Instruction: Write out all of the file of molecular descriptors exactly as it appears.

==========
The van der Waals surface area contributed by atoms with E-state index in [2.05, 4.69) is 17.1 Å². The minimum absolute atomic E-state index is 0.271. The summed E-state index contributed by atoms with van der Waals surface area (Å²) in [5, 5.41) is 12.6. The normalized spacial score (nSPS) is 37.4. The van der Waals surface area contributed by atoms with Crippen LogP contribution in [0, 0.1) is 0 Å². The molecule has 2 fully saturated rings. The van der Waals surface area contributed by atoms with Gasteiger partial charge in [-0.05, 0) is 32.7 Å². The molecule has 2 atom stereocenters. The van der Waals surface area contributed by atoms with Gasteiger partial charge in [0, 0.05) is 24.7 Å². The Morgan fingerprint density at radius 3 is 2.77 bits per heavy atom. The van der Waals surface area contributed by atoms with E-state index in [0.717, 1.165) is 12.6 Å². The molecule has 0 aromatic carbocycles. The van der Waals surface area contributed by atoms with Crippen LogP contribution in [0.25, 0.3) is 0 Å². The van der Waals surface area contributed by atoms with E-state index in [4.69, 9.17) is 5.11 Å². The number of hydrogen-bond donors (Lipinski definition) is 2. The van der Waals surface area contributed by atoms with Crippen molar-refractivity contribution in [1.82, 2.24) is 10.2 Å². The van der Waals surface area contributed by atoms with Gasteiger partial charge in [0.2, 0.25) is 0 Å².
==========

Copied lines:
The van der Waals surface area contributed by atoms with E-state index in [2.05, 4.69) is 17.1 Å². The minimum absolute atomic E-state index is 0.271. The summed E-state index contributed by atoms with van der Waals surface area (Å²) in [5, 5.41) is 12.6. The normalized spacial score (nSPS) is 37.4. The van der Waals surface area contributed by atoms with Crippen LogP contribution in [0, 0.1) is 0 Å². The molecule has 2 fully saturated rings. The van der Waals surface area contributed by atoms with Gasteiger partial charge in [-0.05, 0) is 32.7 Å². The molecule has 2 atom stereocenters. The van der Waals surface area contributed by atoms with Gasteiger partial charge in [0, 0.05) is 24.7 Å². The Morgan fingerprint density at radius 3 is 2.77 bits per heavy atom. The van der Waals surface area contributed by atoms with E-state index in [0.717, 1.165) is 12.6 Å². The molecule has 0 aromatic carbocycles. The van der Waals surface area contributed by atoms with Crippen LogP contribution in [0.25, 0.3) is 0 Å². The van der Waals surface area contributed by atoms with E-state index in [4.69, 9.17) is 5.11 Å². The number of hydrogen-bond donors (Lipinski definition) is 2. The van der Waals surface area contributed by atoms with Crippen molar-refractivity contribution in [1.82, 2.24) is 10.2 Å². The van der Waals surface area contributed by atoms with Gasteiger partial charge in [0.2, 0.25) is 0 Å².